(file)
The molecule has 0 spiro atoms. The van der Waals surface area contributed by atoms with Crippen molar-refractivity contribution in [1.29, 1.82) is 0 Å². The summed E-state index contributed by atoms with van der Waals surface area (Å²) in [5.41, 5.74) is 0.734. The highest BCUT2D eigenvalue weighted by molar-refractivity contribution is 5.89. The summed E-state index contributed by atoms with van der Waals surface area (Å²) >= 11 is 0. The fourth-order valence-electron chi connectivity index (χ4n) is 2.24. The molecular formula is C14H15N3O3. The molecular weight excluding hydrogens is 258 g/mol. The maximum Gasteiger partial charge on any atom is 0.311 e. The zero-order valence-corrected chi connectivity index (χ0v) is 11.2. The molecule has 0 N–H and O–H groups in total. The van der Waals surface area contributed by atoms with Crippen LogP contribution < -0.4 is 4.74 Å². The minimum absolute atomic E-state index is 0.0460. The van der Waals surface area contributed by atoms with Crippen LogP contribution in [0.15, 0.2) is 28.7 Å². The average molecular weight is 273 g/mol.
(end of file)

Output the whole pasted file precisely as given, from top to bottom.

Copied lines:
The molecule has 0 spiro atoms. The van der Waals surface area contributed by atoms with Crippen molar-refractivity contribution in [1.29, 1.82) is 0 Å². The summed E-state index contributed by atoms with van der Waals surface area (Å²) in [5.41, 5.74) is 0.734. The highest BCUT2D eigenvalue weighted by molar-refractivity contribution is 5.89. The summed E-state index contributed by atoms with van der Waals surface area (Å²) >= 11 is 0. The fourth-order valence-electron chi connectivity index (χ4n) is 2.24. The molecular formula is C14H15N3O3. The molecular weight excluding hydrogens is 258 g/mol. The maximum Gasteiger partial charge on any atom is 0.311 e. The zero-order valence-corrected chi connectivity index (χ0v) is 11.2. The molecule has 0 N–H and O–H groups in total. The van der Waals surface area contributed by atoms with Crippen LogP contribution < -0.4 is 4.74 Å². The minimum absolute atomic E-state index is 0.0460. The van der Waals surface area contributed by atoms with Crippen LogP contribution in [0.15, 0.2) is 28.7 Å². The average molecular weight is 273 g/mol.